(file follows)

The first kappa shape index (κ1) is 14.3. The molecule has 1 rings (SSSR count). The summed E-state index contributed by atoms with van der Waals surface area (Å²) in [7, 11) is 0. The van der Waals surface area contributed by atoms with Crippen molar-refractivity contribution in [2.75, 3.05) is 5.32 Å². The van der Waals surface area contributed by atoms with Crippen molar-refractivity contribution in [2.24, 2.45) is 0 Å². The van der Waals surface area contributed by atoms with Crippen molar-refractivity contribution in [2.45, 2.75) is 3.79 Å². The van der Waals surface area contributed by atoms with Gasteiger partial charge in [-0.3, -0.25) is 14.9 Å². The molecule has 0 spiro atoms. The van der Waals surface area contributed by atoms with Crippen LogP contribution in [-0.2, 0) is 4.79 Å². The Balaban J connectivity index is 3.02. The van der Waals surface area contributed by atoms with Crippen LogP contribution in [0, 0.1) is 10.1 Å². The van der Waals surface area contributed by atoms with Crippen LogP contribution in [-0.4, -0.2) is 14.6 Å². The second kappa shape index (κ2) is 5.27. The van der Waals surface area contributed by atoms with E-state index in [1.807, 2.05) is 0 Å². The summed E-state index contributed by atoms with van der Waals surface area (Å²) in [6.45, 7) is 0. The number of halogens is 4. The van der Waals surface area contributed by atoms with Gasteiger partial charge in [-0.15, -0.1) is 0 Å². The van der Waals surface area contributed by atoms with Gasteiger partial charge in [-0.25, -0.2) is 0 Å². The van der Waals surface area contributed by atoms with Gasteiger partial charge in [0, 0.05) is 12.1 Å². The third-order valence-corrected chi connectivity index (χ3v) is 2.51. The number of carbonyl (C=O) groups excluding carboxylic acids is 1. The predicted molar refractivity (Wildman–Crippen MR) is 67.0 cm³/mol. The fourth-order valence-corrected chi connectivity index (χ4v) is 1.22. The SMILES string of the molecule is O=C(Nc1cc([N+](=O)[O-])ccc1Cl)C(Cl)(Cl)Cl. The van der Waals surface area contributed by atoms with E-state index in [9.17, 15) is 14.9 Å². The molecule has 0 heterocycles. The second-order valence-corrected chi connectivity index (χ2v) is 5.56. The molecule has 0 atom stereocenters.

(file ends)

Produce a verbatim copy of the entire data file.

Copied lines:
The first kappa shape index (κ1) is 14.3. The molecule has 1 rings (SSSR count). The summed E-state index contributed by atoms with van der Waals surface area (Å²) in [7, 11) is 0. The van der Waals surface area contributed by atoms with Crippen molar-refractivity contribution in [2.75, 3.05) is 5.32 Å². The van der Waals surface area contributed by atoms with Crippen molar-refractivity contribution in [2.24, 2.45) is 0 Å². The van der Waals surface area contributed by atoms with Crippen molar-refractivity contribution in [2.45, 2.75) is 3.79 Å². The van der Waals surface area contributed by atoms with Gasteiger partial charge in [-0.3, -0.25) is 14.9 Å². The molecule has 0 spiro atoms. The van der Waals surface area contributed by atoms with Crippen LogP contribution in [-0.2, 0) is 4.79 Å². The Balaban J connectivity index is 3.02. The van der Waals surface area contributed by atoms with Crippen LogP contribution in [0, 0.1) is 10.1 Å². The van der Waals surface area contributed by atoms with Crippen LogP contribution in [-0.4, -0.2) is 14.6 Å². The second kappa shape index (κ2) is 5.27. The van der Waals surface area contributed by atoms with E-state index in [1.807, 2.05) is 0 Å². The summed E-state index contributed by atoms with van der Waals surface area (Å²) in [6.45, 7) is 0. The number of halogens is 4. The van der Waals surface area contributed by atoms with Gasteiger partial charge in [-0.15, -0.1) is 0 Å². The van der Waals surface area contributed by atoms with Gasteiger partial charge in [-0.25, -0.2) is 0 Å². The van der Waals surface area contributed by atoms with Gasteiger partial charge in [0, 0.05) is 12.1 Å². The third-order valence-corrected chi connectivity index (χ3v) is 2.51. The number of carbonyl (C=O) groups excluding carboxylic acids is 1. The predicted molar refractivity (Wildman–Crippen MR) is 67.0 cm³/mol. The fourth-order valence-corrected chi connectivity index (χ4v) is 1.22. The SMILES string of the molecule is O=C(Nc1cc([N+](=O)[O-])ccc1Cl)C(Cl)(Cl)Cl. The van der Waals surface area contributed by atoms with E-state index in [9.17, 15) is 14.9 Å². The molecule has 0 heterocycles. The second-order valence-corrected chi connectivity index (χ2v) is 5.56. The molecule has 0 atom stereocenters.